When Harper arranged daycare for our daughters, she found a provider, Roxanne, whom we both desperately wanted. But Roxanne worked just three days a week. Harper and I decided to seek approval for an augmented work week of four ten-hour days. This way, we could each cover Tuesday and Thursday.
I talked to David and Alan Linde about this, and to my delight, they were supportive and told me to go ahead with this plan. But before the meeting ended, David said, “By the way, Michael, don’t tell the Director about this.” The implication was clear, in the absence of any parental leave policy or accommodation of any kind, the Director would have to say no.
Thank goodness we’ve made some progress in this area.
I also want to thank the five DTM and EPL directors who were part of my tenure here.
They always supported my efforts to protect the integrity of our scientific computing environment and improve and expand our resources. They also tolerated without complaint my frequent absences in support of the strainmeter program, so long as email kept flowing.
Standard Linde units
Alan Linde and Michael Acierno lying in the grass during fieldwork in Iceland in 2010
Finally, there’s Alan Linde. Alan took a chance on me, giving me a project for which I had no experience and possibly would not be able to do properly. Alan opened a new path in my career, one I never imagined when leaving Columbia University.
Even though Alan, being Australian, cannot speak proper English, he was able to teach me so many things that helped me through those early years of learning something entirely new.
Things like teaching me how software must work in the demanding world of real-time data acquisition; for the opportunity to travel and develop friendships with colleagues around the world—not to mention the chance to experience earthquakes, typhoons, and dome collapses.
He even, through a little trickery, introduced me to the delicious Japanese dish known as Unagi, or eel, which I sought out on every subsequent trip to Japan. Alan was an early influencer, not just for exotic foods, but for everything photography and, of course, the only hat one needs to own. The hat is a Tilley, from Canada.
The cost of Alan’s recommendations was so predictably expensive that we developed a new unit to convert the scientific notation needed for the dollar amount to simple integer units known as “Standard Linde Units.” The SLU is a wonderful psychological device to overcome the sheer eye-popping cost of Alan’s influence.
Resistance is futile
I have bored you with all this to point out a common theme.
I was fortunate, early in my career at Carnegie, to be considered an equal among a group of very smart, very accomplished, and very kind people.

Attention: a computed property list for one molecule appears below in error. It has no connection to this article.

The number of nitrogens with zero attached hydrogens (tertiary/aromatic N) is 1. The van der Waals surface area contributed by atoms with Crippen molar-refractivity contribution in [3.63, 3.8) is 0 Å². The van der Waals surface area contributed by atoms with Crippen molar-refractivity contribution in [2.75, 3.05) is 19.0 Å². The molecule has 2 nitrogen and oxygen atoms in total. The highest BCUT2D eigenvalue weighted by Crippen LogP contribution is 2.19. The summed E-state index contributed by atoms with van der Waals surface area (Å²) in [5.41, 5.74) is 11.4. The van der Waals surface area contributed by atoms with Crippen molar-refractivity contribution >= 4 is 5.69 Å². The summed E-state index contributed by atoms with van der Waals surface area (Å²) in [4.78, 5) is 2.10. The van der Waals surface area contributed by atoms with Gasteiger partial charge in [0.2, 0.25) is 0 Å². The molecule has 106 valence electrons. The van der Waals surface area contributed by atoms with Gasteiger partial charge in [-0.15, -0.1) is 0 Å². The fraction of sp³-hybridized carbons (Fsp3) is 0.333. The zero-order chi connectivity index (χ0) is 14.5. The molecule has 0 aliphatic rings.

Both in my early work with the astronomers and then my work with the strainmeter group the expectation was that you would be a productive, contributing member of the team not afraid to speak up and offer your opinion, ideas, and solutions.
Carnegie is similar to the Borg, for those familiar with Star Trek, the Next Generation. Unlike the Borg, Carnegie is a benign collective. However, you will be assimilated, and resistance is futile.
This uncommon culture is something to be cherished, but it is also something from which we always expect more. It serves as the foundation upon which a more diverse and inclusive group of talented people is finally being given the opportunity to thrive in a challenging and creative environment.
It is this culture, having a sense of belonging and contributing to something important that is one of the key ingredients to Carnegie punching above its weight in so many fields of scientific research.
More work needs to be done as this seems to be a never-ending quest. But there is good news, as I have seen a lot of change in almost two score years at Carnegie with a more diverse group of staff and especially postdocs.
I will now leave you in the good hands of my very dear colleagues, Adriana, Daniel, Gabor, and Tony, all of whom have been fully assimilated. You already know how skilled and motivated they are, and you see their commitment to supporting science at EPL by the long hours they work and their willingness to accommodate your needs no matter the time or the day.
As you probably guessed by now, I employ movies and television as a tool to help me interpret the world. There is one more movie reference I would like to make from the Wizard of Oz.
As Dorothy was getting ready to click her red ruby shoes and return home from the land of Oz, she hugged the scarecrow and said, “I will miss you most of all.” I’ve been fortunate to have all of you as my scarecrow, guiding me along this long, winding road of a career.
Finally, we come to the last word. It’s so obvious you will slap yourself on the forehead once you hear it.
The last word is logout.
Thank you, all.